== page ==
|Publication number||US8122111 B2|
|Application number||US 11/493,167|
|Publication date||Feb 21, 2012|
|Filing date||Jul 25, 2006|
|Priority date||Jul 25, 2006|
|Also published as||EP2044510A2, US20080028048, WO2008013897A2, WO2008013897A3|
|Publication number||11493167, 493167, US 8122111 B2, US 8122111B2, US-B2-8122111, US8122111 B2, US8122111B2|
|Inventors||Raja Shekar CS, Armeet Deulgaonkar, Ravindra Kumer, Anurag Palsule|
|Original Assignee||Network Appliance, Inc.|
|Export Citation||BiBTeX, EndNote, RefMan|
|Patent Citations (29), Referenced by (6), Classifications (13), Legal Events (4)|
|External Links: USPTO, USPTO Assignment, Espacenet|
The invention relates to managing data processing system configurations. More specifically, the invention relates to managing system configurations in a network storage system.
Large-scale data processing systems frequently rely on banks of similar or identical machines to provide infrastructure services, rather than requiring each computer in the system to operate autonomously by including all of its own infrastructure. For example, data storage functionality is often consolidated into a server or data server array; this can facilitate efficient backup strategies and permit an arbitrary number of data processing systems to access and operate on a common data set. (An alternative to this arrangement might involve providing some of the overall data storage space required at each processing system, but this approach may complicate application design by requiring software to distinguish between data stored locally and data stored on other peer systems. Successful backup strategies may be more difficult to implement, and the failure of an individual system may impact the work of other systems that needed access to the data stored on the failed system.)
Of course, shifting an infrastructure function such as data storage onto a bank of special-purpose machines gives rise to a different set of challenges, even as it alleviates some difficulties of managing a large-scale system. Important among these challenges is the task of configuring the bank of machines so that each operates as intended to provide the infrastructure function. Even special-purpose machines that only provide a limited range of services may have complex configuration requirements, particularly when the machines are installed at diverse geographical locations to provide redundancy and/or to take advantage of services or facilities with locality-dependent aspects.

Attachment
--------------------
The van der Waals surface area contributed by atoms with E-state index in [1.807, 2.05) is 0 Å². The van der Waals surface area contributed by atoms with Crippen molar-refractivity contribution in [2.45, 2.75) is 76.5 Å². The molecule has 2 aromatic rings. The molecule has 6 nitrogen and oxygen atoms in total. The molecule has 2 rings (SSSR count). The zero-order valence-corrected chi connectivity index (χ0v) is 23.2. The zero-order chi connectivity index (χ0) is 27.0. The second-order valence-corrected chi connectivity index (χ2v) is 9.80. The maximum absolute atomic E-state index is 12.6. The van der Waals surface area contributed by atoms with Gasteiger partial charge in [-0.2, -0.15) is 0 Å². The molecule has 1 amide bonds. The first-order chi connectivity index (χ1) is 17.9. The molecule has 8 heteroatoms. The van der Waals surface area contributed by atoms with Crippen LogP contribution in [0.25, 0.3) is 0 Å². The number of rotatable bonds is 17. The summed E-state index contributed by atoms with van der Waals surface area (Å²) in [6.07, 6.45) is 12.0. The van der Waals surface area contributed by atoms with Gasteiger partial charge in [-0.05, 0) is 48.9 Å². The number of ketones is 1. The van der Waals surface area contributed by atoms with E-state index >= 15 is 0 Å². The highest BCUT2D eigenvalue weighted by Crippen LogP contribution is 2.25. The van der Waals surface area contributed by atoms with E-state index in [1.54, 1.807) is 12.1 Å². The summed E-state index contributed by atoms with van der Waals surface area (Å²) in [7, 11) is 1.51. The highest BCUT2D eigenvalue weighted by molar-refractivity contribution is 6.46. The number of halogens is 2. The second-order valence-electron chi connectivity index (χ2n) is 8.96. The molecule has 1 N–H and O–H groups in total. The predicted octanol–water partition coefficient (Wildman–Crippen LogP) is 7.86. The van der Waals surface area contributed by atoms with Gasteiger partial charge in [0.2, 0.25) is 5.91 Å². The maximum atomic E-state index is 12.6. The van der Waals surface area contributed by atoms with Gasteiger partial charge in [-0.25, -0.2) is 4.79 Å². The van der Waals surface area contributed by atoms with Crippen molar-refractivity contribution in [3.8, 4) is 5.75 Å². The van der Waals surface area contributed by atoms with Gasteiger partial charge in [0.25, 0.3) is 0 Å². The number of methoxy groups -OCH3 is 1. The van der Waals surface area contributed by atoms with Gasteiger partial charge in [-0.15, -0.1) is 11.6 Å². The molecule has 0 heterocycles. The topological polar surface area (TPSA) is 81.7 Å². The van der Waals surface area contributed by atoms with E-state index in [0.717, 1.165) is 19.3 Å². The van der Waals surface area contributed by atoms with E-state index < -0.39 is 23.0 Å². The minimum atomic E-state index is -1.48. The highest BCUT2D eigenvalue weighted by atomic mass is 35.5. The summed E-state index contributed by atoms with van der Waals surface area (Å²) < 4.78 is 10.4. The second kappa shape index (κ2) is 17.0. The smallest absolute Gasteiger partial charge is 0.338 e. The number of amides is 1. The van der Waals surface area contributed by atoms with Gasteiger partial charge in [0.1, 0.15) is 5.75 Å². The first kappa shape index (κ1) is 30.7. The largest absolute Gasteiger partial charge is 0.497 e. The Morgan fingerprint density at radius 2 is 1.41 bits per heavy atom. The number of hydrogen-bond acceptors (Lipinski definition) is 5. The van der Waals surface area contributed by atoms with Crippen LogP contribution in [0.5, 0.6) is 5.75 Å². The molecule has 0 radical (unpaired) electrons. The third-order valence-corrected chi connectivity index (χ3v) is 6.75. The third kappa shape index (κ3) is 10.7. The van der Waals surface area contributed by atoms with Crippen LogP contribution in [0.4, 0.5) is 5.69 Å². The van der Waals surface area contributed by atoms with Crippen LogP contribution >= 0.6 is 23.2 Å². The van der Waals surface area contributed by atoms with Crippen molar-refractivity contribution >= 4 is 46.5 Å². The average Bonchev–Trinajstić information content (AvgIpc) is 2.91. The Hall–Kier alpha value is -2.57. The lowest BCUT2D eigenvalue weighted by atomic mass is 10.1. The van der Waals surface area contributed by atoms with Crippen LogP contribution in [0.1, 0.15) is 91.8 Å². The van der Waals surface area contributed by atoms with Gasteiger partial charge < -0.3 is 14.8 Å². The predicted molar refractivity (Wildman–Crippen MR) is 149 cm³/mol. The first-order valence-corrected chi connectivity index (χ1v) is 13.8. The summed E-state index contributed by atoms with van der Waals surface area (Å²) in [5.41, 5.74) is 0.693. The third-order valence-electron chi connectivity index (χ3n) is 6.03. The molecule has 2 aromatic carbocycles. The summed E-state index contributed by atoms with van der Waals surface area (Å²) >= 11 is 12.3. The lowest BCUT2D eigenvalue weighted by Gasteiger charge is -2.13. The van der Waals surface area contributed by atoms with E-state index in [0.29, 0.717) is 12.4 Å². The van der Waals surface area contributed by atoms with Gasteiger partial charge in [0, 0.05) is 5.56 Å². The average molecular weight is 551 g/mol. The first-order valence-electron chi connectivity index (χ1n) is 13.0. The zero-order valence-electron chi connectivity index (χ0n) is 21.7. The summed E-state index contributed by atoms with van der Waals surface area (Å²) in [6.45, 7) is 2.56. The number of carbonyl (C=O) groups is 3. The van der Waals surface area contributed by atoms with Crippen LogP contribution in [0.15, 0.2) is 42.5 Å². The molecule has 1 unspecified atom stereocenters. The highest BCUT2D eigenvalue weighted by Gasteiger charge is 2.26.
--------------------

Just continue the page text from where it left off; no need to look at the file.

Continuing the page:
Groups of servers that are to work together to provide a basic data processing service with redundancy and high availability may require consistent and coordinated, but not identical, configurations. As a simple example, consider two data storage servers (e.g., “fileservers”) that are to store data for client systems. These servers may need identical configurations to control access from remote clients, but they may need different network communication configurations because they are connected to a distributed data network through two different circuits.
Current system management procedures generally take an ad hoc approach to managing similar systems. For example, an administrator may keep copies of various generic configurations in a library, and prepare a configuration for a new system based on the closest generic configuration. However, once a generic configuration is customized and deployed, there is often no way to update a common parameter in all the configurations of servers in the farm without connecting to each machine in turn and making the modification—a time-consuming and error-prone task.
Therefore, a better method of configuring and managing many similar (but not necessarily identical) data processing systems efficiently may be of value in this field.
Some embodiments of the invention obtain data processing system configurations, each configuration to include an element to control access from a remote client to a storage facility of a data processing system, and compare the configurations. Configuration differences detected during the comparison may be reported to a system administrator or management center for further investigation and possible correction. Other embodiments obtain a base configuration for a data processing system and override some elements of the base configuration to produce a locally-adapted configuration that may be used to control interactions between the data processing system and a data storage client. Still other embodiments permit attributes to be attached to elements of a data processing system configuration, the attributes to control the subsequent use of the configuration.